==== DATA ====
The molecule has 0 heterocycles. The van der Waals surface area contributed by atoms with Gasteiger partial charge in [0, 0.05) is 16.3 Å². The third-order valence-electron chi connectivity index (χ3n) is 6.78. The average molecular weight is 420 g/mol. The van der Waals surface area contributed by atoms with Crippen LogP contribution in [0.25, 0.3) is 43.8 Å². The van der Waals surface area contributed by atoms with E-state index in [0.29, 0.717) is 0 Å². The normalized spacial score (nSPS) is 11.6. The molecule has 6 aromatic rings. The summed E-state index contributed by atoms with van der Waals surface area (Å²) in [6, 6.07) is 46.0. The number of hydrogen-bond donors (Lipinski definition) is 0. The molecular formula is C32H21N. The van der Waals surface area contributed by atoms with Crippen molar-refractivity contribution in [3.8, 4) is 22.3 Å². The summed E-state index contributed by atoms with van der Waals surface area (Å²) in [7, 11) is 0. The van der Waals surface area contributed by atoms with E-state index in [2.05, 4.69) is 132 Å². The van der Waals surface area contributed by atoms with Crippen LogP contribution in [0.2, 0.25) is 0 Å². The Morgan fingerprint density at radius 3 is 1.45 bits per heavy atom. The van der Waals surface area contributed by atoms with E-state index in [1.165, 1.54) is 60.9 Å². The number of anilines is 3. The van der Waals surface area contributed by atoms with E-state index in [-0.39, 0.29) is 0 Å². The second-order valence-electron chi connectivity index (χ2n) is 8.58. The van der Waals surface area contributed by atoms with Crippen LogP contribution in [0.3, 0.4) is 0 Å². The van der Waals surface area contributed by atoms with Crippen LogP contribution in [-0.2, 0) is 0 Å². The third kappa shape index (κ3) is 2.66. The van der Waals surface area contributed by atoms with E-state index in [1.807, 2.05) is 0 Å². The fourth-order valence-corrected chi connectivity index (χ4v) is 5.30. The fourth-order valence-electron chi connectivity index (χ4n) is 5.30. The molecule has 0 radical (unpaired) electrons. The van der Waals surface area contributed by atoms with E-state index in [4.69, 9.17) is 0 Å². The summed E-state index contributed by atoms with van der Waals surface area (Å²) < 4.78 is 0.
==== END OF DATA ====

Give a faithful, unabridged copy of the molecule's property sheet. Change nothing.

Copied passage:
The molecule has 0 heterocycles. The van der Waals surface area contributed by atoms with Gasteiger partial charge in [0, 0.05) is 16.3 Å². The third-order valence-electron chi connectivity index (χ3n) is 6.78. The average molecular weight is 420 g/mol. The van der Waals surface area contributed by atoms with Crippen LogP contribution in [0.25, 0.3) is 43.8 Å². The van der Waals surface area contributed by atoms with E-state index in [0.29, 0.717) is 0 Å². The normalized spacial score (nSPS) is 11.6. The molecule has 6 aromatic rings. The summed E-state index contributed by atoms with van der Waals surface area (Å²) in [6, 6.07) is 46.0. The number of hydrogen-bond donors (Lipinski definition) is 0. The molecular formula is C32H21N. The van der Waals surface area contributed by atoms with Crippen molar-refractivity contribution in [3.8, 4) is 22.3 Å². The summed E-state index contributed by atoms with van der Waals surface area (Å²) in [7, 11) is 0. The van der Waals surface area contributed by atoms with E-state index in [2.05, 4.69) is 132 Å². The van der Waals surface area contributed by atoms with Crippen LogP contribution in [0.2, 0.25) is 0 Å². The Morgan fingerprint density at radius 3 is 1.45 bits per heavy atom. The van der Waals surface area contributed by atoms with E-state index in [1.165, 1.54) is 60.9 Å². The number of anilines is 3. The van der Waals surface area contributed by atoms with E-state index in [-0.39, 0.29) is 0 Å². The second-order valence-electron chi connectivity index (χ2n) is 8.58. The van der Waals surface area contributed by atoms with Crippen LogP contribution in [0.3, 0.4) is 0 Å². The van der Waals surface area contributed by atoms with Crippen LogP contribution in [-0.2, 0) is 0 Å². The third kappa shape index (κ3) is 2.66. The van der Waals surface area contributed by atoms with E-state index in [1.807, 2.05) is 0 Å². The fourth-order valence-corrected chi connectivity index (χ4v) is 5.30. The fourth-order valence-electron chi connectivity index (χ4n) is 5.30. The molecule has 0 radical (unpaired) electrons. The van der Waals surface area contributed by atoms with E-state index in [4.69, 9.17) is 0 Å². The summed E-state index contributed by atoms with van der Waals surface area (Å²) < 4.78 is 0.